Today, I will describe two forms of investigations undertaken over the objections of the career staff. First, at the direction of Attorney General Barr, the Antitrust Division launched ten full-scale reviews of merger activity taking place in the marijuana, or cannabis, industry.
These mergers involve companies with low market shares in a fragmented industry; they do not meet established criteria for antitrust investigations. Second, I will detail an investigation – initiated the day after tweets by President Trump – of an arrangement between the State of California and four automakers on fuel emissions.
I have undertaken whistleblower activity, and am here today, because I recognize the imperative for law enforcers to operate even-handedly and in good faith. During my career at DOJ, I have been taught to do the right thing, for the right reasons, in the right way.
Cannabis Merger Investigations
Since March 2019, the Antitrust Division has conducted ten investigations of mergers in the cannabis industry. While these were nominally antitrust investigations, and used antitrust investigative authorities, they were not bona fide antitrust investigations. Nonetheless, they accounted for 29 percent of the Antitrust Division’s full-review merger investigations in Fiscal Year 2019.
Regardless of whether these companies are complying with the Controlled Substances Act, the investigations I will describe are not investigations of potential violations of federal drug law. An appropriations rider restricts the Justice Department from prosecuting medical marijuana usage in states that have legalized it.
The Standard Merger Review Process
The mission of the Justice Department’s Antitrust Division is to protect competitive marketplaces across our entire economy. The Division reviews for potential harm to competition every large-dollar merger taking place in the United States. The Division enforces the Clayton Act, which bars mergers that may substantially lessen competition or tend to create a monopoly.
After companies report their proposed mergers, staff undertakes an individualized examination to identify those most likely to violate the antitrust laws. Staff assesses whether to perform no investigation, a brief investigation, or a full investigation. The Antitrust Division’s Manual identifies as the first factor for staff to consider in determining whether to open an investigation “whether there is reason to believe that an antitrust violation may have been committed.” Our Horizontal Merger Guidelines treat market shares as a key indicator of whether to give routine clearance or to perform the full and most searching examination of the merger by issuing what is called a “Second Request” subpoena. It usually takes high market shares – typically double-digit market shares – to trigger the extended review process. “Unconcentrated markets” require the least review.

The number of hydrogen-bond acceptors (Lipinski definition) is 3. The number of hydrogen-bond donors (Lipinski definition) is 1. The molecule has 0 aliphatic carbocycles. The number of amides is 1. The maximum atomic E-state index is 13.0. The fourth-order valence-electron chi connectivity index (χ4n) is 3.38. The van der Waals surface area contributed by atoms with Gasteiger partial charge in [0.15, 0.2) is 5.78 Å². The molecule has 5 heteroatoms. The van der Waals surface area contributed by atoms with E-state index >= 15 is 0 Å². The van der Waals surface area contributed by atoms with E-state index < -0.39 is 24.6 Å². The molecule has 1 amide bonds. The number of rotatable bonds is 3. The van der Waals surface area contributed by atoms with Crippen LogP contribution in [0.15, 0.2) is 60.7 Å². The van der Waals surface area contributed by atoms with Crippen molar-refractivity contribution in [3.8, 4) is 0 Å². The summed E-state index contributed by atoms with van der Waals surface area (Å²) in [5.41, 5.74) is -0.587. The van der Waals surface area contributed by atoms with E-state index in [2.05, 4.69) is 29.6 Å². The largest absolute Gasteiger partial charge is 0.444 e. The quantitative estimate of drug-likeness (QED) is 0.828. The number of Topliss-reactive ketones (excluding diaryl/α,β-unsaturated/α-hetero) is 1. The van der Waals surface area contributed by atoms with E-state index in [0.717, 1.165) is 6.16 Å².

Across the entire American economy, the Antitrust Division performs the full Second Request investigation on around 1-2% of the thousands of mergers filed each year – ordinarily, only the most concerning deals. The Division conducted 19 Second Request investigations in Fiscal Year 2018 and 31 in Fiscal Year 2019 from over 2000 transactions filed in each of those years.
Second Request investigations are infrequent because they require companies to respond to burdensome administrative subpoenas – often 15 pages or longer – and produce hundreds of thousands or millions of documents. Pursuant to the Antitrust Division’s Manual, “Since a second request may have substantial consequences for the parties to the transaction, staff should carefully assess both the need for and the scope of the request; if a second request is necessary, staff should tailor it to the transaction and its possible anticompetitive consequences.” Merging companies have essentially no recourse to challenge a Second Request subpoena, and they cannot complete their proposed mergers until they have complied. Second Request investigations also consume DOJ staff resources.
The First Cannabis Investigation: The Merger of MedMen and PharmaCann
Last year, the Antitrust Division reviewed the proposed combination of MedMen and PharmaCann, two companies that supply cannabis. When career staff examined the transaction, they determined that the cannabis industry appeared to be fragmented with many market participants in the states that had legalized the product. As a result, they viewed the transaction as unlikely to raise any significant competitive concerns.
However, on March 5, 2019, Attorney General Barr called the Antitrust Division leadership to his office for a meeting entitled “Marijuana Industry Merger Review.” As a Microsoft Outlook delegate of one of the attendees, I was copied on the calendar appointment but did not attend the meeting. The Antitrust Division political leadership asked staff to prepare a short briefing memo for Attorney General Barr before the meeting. In that memo, staff emphasized in underlined text that in its preliminary view, the transaction was unlikely to raise any significant competitive concerns that would justify issuance of Second Requests.